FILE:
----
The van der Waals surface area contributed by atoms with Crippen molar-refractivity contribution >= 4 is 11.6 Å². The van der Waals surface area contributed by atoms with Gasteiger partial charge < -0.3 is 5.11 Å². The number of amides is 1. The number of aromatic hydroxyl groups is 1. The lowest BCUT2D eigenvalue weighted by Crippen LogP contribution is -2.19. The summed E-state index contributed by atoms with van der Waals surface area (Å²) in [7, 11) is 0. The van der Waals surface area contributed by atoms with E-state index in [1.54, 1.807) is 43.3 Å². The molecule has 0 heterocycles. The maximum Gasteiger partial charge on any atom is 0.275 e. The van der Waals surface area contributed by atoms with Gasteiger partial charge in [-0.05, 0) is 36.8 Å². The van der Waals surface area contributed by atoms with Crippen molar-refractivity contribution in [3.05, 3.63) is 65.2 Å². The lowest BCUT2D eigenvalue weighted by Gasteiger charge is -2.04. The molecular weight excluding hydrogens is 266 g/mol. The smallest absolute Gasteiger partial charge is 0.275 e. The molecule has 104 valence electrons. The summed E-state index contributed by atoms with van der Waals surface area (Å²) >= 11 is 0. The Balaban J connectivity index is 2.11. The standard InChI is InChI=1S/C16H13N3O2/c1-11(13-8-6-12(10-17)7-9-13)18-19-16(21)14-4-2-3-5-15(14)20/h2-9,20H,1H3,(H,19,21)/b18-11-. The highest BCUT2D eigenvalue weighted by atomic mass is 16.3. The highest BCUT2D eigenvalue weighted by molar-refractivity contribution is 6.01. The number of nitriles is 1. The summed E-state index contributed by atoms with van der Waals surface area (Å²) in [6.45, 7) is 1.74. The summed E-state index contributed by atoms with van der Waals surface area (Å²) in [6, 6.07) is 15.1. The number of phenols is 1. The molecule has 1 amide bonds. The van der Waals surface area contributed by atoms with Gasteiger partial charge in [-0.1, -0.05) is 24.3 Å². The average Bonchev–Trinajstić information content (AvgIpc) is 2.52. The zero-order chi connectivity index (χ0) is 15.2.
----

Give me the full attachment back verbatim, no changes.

The van der Waals surface area contributed by atoms with Crippen molar-refractivity contribution >= 4 is 11.6 Å². The van der Waals surface area contributed by atoms with Gasteiger partial charge < -0.3 is 5.11 Å². The number of amides is 1. The number of aromatic hydroxyl groups is 1. The lowest BCUT2D eigenvalue weighted by Crippen LogP contribution is -2.19. The summed E-state index contributed by atoms with van der Waals surface area (Å²) in [7, 11) is 0. The van der Waals surface area contributed by atoms with E-state index in [1.54, 1.807) is 43.3 Å². The molecule has 0 heterocycles. The maximum Gasteiger partial charge on any atom is 0.275 e. The van der Waals surface area contributed by atoms with Gasteiger partial charge in [-0.05, 0) is 36.8 Å². The van der Waals surface area contributed by atoms with Crippen molar-refractivity contribution in [3.05, 3.63) is 65.2 Å². The lowest BCUT2D eigenvalue weighted by Gasteiger charge is -2.04. The molecular weight excluding hydrogens is 266 g/mol. The smallest absolute Gasteiger partial charge is 0.275 e. The molecule has 104 valence electrons. The summed E-state index contributed by atoms with van der Waals surface area (Å²) >= 11 is 0. The Balaban J connectivity index is 2.11. The standard InChI is InChI=1S/C16H13N3O2/c1-11(13-8-6-12(10-17)7-9-13)18-19-16(21)14-4-2-3-5-15(14)20/h2-9,20H,1H3,(H,19,21)/b18-11-. The highest BCUT2D eigenvalue weighted by atomic mass is 16.3. The highest BCUT2D eigenvalue weighted by molar-refractivity contribution is 6.01. The number of nitriles is 1. The summed E-state index contributed by atoms with van der Waals surface area (Å²) in [6.45, 7) is 1.74. The summed E-state index contributed by atoms with van der Waals surface area (Å²) in [6, 6.07) is 15.1. The number of phenols is 1. The molecule has 1 amide bonds. The van der Waals surface area contributed by atoms with Gasteiger partial charge in [-0.1, -0.05) is 24.3 Å². The average Bonchev–Trinajstić information content (AvgIpc) is 2.52. The zero-order chi connectivity index (χ0) is 15.2.